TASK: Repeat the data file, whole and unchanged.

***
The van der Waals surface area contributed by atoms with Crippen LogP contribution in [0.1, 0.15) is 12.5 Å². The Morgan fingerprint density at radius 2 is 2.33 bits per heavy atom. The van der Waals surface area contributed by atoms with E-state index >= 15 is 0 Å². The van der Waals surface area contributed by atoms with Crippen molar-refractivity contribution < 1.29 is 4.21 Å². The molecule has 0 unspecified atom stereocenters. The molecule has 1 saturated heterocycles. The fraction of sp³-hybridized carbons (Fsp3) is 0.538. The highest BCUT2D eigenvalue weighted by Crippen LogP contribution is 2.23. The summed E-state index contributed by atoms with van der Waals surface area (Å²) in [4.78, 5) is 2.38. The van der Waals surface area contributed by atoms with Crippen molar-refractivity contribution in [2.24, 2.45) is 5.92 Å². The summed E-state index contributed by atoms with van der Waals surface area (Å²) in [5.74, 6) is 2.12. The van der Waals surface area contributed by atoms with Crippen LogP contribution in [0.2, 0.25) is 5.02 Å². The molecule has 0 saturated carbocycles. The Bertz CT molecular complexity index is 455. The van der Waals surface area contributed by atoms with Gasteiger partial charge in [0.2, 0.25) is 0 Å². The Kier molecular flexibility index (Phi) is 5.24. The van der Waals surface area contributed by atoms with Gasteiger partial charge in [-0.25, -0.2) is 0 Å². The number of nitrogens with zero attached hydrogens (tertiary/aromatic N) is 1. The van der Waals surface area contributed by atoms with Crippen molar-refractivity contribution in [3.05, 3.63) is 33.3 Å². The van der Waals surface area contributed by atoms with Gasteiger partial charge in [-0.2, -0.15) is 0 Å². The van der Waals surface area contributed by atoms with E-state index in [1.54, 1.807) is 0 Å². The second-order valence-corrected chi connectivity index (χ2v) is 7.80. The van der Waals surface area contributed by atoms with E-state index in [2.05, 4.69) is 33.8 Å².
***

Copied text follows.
The van der Waals surface area contributed by atoms with Crippen LogP contribution in [0.1, 0.15) is 12.5 Å². The Morgan fingerprint density at radius 2 is 2.33 bits per heavy atom. The van der Waals surface area contributed by atoms with E-state index >= 15 is 0 Å². The van der Waals surface area contributed by atoms with Crippen molar-refractivity contribution < 1.29 is 4.21 Å². The molecule has 0 unspecified atom stereocenters. The molecule has 1 saturated heterocycles. The fraction of sp³-hybridized carbons (Fsp3) is 0.538. The highest BCUT2D eigenvalue weighted by Crippen LogP contribution is 2.23. The summed E-state index contributed by atoms with van der Waals surface area (Å²) in [4.78, 5) is 2.38. The van der Waals surface area contributed by atoms with Crippen molar-refractivity contribution in [2.24, 2.45) is 5.92 Å². The summed E-state index contributed by atoms with van der Waals surface area (Å²) in [5.74, 6) is 2.12. The van der Waals surface area contributed by atoms with Crippen LogP contribution in [0.2, 0.25) is 5.02 Å². The molecule has 0 saturated carbocycles. The Bertz CT molecular complexity index is 455. The van der Waals surface area contributed by atoms with Gasteiger partial charge in [0.2, 0.25) is 0 Å². The Kier molecular flexibility index (Phi) is 5.24. The van der Waals surface area contributed by atoms with Gasteiger partial charge in [-0.25, -0.2) is 0 Å². The number of nitrogens with zero attached hydrogens (tertiary/aromatic N) is 1. The van der Waals surface area contributed by atoms with Crippen molar-refractivity contribution in [3.05, 3.63) is 33.3 Å². The van der Waals surface area contributed by atoms with Gasteiger partial charge in [-0.2, -0.15) is 0 Å². The van der Waals surface area contributed by atoms with E-state index in [1.54, 1.807) is 0 Å². The second-order valence-corrected chi connectivity index (χ2v) is 7.80. The van der Waals surface area contributed by atoms with E-state index in [2.05, 4.69) is 33.8 Å².